Drilling permits are slipping, the anticipated well count has been trimmed, natural gas prices are still in the doldrums and there is a tight grip on capital budgets for 2007, but there is still a positive mood as Canada enters the final quarter and gears up for the traditional peak upstream season.
Trinidad Drilling Operations Vice President Brian Banks is in no doubt: “Winter’s going to be good,” particularly the switch to larger, deeper targets.
Even among the smaller E&P firms there is an expectation that commodity prices will rebound as colder temperatures arrive.
David Elgie, president and chief executive officer of Cordero Energy, told an energy conference in Toronto that his sector is “bullish and hopeful that things will turn around in the near term.”
Cordero, weighted 95 percent to gas, can afford to take a robust stance because of “our low operating cost structure,” he said.
Although Cordero has no intention of pumping gas at low prices “our rate of return is still strong,” Elgie said.
Storm Energy, headed for production of 6,000 barrels of oil equivalent per day (83 percent of it gas), is taking steps to protect itself against a further slump in gas prices, said President and Chief Executive Officer Brian Lavergne.
Its shield includes price hedging to ensure it can finance its winter program, with a cost collar that covers 13,000 gigajoules per day for the November-March period ranging from $8.60 to $10.85 per gigajoule.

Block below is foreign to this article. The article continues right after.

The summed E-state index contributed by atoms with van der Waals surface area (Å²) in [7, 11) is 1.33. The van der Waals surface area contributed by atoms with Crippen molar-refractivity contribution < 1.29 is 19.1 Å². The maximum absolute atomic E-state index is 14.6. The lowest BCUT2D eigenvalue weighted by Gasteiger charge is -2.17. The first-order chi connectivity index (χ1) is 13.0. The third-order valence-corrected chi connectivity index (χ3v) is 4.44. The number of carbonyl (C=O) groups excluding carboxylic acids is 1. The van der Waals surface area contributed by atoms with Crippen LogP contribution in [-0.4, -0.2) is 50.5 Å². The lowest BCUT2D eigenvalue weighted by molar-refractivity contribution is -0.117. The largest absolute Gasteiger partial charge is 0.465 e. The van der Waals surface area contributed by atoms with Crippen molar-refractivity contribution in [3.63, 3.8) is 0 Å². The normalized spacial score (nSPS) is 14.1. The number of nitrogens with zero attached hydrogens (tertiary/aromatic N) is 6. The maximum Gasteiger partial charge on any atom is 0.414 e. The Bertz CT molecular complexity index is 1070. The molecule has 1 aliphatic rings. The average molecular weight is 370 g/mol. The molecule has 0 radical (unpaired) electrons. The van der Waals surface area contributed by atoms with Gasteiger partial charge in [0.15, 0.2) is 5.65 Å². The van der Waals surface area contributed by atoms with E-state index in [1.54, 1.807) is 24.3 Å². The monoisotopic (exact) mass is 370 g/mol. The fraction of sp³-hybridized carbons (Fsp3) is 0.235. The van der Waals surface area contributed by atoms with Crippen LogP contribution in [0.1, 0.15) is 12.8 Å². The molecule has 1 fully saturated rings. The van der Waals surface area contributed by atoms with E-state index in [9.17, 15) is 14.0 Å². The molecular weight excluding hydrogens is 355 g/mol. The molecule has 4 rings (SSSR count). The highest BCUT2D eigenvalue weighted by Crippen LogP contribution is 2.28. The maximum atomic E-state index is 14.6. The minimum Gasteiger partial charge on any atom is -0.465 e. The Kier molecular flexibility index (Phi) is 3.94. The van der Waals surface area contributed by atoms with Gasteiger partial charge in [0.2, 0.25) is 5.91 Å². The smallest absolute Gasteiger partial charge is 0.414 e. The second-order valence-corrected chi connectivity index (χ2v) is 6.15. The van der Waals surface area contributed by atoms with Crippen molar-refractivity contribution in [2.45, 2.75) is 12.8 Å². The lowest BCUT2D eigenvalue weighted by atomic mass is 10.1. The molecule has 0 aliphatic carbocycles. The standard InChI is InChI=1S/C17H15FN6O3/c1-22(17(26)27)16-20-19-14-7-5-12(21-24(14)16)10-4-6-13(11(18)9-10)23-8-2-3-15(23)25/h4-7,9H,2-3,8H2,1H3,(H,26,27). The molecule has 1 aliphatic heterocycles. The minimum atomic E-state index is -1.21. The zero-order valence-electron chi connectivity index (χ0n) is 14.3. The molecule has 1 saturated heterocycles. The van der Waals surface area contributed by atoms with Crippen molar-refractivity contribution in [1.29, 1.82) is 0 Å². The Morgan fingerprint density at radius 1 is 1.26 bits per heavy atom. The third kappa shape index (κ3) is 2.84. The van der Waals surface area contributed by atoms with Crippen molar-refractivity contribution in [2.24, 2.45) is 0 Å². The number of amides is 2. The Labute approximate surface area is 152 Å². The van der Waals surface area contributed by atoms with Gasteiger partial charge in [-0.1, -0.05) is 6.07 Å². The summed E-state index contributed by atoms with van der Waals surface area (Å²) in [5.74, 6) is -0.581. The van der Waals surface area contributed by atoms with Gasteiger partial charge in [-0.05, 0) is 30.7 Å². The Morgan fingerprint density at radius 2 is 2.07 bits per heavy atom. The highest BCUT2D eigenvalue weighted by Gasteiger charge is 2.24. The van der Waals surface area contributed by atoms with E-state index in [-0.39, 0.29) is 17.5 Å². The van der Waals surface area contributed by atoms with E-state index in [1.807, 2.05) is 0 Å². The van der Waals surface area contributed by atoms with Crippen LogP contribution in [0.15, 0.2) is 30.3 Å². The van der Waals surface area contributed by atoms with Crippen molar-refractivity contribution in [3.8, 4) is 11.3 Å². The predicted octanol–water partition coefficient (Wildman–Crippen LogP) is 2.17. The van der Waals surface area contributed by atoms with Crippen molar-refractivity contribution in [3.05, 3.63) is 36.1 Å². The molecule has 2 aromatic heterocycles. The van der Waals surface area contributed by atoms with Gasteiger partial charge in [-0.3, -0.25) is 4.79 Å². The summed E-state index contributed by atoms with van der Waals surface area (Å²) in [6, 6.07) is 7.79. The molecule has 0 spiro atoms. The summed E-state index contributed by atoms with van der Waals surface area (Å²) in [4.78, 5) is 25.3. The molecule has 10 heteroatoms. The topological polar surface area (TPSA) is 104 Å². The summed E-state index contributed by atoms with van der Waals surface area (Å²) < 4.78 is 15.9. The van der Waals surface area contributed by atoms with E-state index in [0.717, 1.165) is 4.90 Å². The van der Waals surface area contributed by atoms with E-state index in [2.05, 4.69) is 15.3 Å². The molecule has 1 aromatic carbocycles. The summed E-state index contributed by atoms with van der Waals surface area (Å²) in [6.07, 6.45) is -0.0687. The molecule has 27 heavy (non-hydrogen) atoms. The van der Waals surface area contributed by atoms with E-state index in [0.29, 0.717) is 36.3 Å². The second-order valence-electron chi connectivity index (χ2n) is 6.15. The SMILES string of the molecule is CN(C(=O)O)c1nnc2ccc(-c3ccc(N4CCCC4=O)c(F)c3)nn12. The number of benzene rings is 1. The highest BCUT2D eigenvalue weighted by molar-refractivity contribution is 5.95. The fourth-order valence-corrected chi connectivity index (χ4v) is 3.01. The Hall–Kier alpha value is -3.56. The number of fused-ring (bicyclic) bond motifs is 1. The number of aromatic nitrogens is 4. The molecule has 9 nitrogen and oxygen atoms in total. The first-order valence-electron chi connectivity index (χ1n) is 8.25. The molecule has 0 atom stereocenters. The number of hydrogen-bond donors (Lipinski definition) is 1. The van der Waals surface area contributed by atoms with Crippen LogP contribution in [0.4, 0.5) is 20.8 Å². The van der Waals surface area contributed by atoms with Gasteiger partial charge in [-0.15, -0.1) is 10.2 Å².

Lavergne said Storm wanted to ensure that, given the current state of gas prices, it didn’t end up in a debt position.
Joining the optimists, Bob Steele, chairman of Berens Energy, is counting on gas prices firming up in the second half of 2006, coupled with an easing in service costs as new equipment arrives.
Crew Energy Chief Executive Officer Dale Shwed said his company suspended plans for deeper gas prospects and lower-productivity plays pending an improvement in prices or a leveling off in service costs.
He expects capital spending will remain unchanged in 2007 at C$100 million, but other companies have pulled back from so-called resource plays, which offer large reserves but need high-tech stimulation methods to hike output.
More interest in oilEven if gas fails to meet expectations, many companies that have postponed gas drilling plans in Alberta and British Columbia are finding a new outlet in oil.
Real Resources and NuVista Energy are among those who have crossed to oil, pushed by narrowing margins on high-cost gas projects and indications that oil will remain above $60 per barrel, their chief executive officers told the same Peters & Co. conference.
Real’s Lowell Jackson said his company needed $3.50 per gigajoule to justify pursuing shallow gas prospects, a threshold it viewed as risky. Instead it decided to chase the better returns offered by light crude.
Alex Verge of NuVista, which had output of 11,500 boe per day (80 percent weighted to gas) in the second quarter, said that although he is “very bullish on the price of gas,” low prices could impact the company’s spending plans.
However, he said that change would only be motivated by the need to “make sure that your debt stays in check.”
28% of August wells target oil, highest in six years
Meanwhile, the final complete months of summer posted some strong numbers, with 2,398 wells, the most for that month since 2003, pushing the eight-month tally to 15,856 wells, 4.2 percent ahead of last year’s record pace.
To the end of August, Alberta was largely unchanged from 2005 at 12,054 wells compared with 11,864, but Saskatchewan has easily outstripped 2005, recording 2,395 wells, a gain of 10.5 percent.
Of the wells completed, 2,294 or 28 percent are listed as oil targets, the highest percentage in six years.
Total drilling depth for the eight months was 18.1 million feet, beating last year by 18 percent, and the number of exploratory wells rose 9 percent to 3,787.